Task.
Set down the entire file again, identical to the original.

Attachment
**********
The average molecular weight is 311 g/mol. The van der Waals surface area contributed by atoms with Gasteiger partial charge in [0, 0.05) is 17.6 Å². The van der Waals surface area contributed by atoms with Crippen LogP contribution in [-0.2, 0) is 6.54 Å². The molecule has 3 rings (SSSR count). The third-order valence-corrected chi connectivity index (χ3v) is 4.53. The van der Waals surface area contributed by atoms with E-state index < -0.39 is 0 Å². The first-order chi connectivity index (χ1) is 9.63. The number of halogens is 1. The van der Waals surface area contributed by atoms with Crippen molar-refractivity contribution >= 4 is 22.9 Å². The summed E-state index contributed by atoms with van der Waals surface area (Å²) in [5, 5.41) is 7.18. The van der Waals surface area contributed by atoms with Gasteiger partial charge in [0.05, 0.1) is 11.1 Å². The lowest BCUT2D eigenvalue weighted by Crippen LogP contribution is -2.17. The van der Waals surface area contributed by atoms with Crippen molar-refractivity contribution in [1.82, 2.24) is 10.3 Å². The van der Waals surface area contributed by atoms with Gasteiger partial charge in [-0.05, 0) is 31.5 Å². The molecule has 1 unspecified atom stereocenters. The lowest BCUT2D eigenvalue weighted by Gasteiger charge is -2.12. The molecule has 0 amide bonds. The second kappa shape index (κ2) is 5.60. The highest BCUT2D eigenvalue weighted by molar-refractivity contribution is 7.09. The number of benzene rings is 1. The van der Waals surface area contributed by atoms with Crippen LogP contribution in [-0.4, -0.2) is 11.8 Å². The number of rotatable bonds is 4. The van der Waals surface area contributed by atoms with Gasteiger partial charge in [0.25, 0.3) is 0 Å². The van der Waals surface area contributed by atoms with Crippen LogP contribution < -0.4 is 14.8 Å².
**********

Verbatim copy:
The average molecular weight is 311 g/mol. The van der Waals surface area contributed by atoms with Gasteiger partial charge in [0, 0.05) is 17.6 Å². The van der Waals surface area contributed by atoms with Crippen LogP contribution in [-0.2, 0) is 6.54 Å². The molecule has 3 rings (SSSR count). The third-order valence-corrected chi connectivity index (χ3v) is 4.53. The van der Waals surface area contributed by atoms with E-state index < -0.39 is 0 Å². The first-order chi connectivity index (χ1) is 9.63. The number of halogens is 1. The van der Waals surface area contributed by atoms with Crippen molar-refractivity contribution >= 4 is 22.9 Å². The summed E-state index contributed by atoms with van der Waals surface area (Å²) in [5, 5.41) is 7.18. The van der Waals surface area contributed by atoms with Gasteiger partial charge in [0.05, 0.1) is 11.1 Å². The lowest BCUT2D eigenvalue weighted by Crippen LogP contribution is -2.17. The van der Waals surface area contributed by atoms with Crippen molar-refractivity contribution in [1.82, 2.24) is 10.3 Å². The van der Waals surface area contributed by atoms with Gasteiger partial charge in [-0.05, 0) is 31.5 Å². The molecule has 1 unspecified atom stereocenters. The lowest BCUT2D eigenvalue weighted by Gasteiger charge is -2.12. The molecule has 0 amide bonds. The second kappa shape index (κ2) is 5.60. The highest BCUT2D eigenvalue weighted by molar-refractivity contribution is 7.09. The number of benzene rings is 1. The van der Waals surface area contributed by atoms with Crippen LogP contribution in [-0.4, -0.2) is 11.8 Å². The number of rotatable bonds is 4. The van der Waals surface area contributed by atoms with Gasteiger partial charge in [0.25, 0.3) is 0 Å². The van der Waals surface area contributed by atoms with Crippen LogP contribution < -0.4 is 14.8 Å².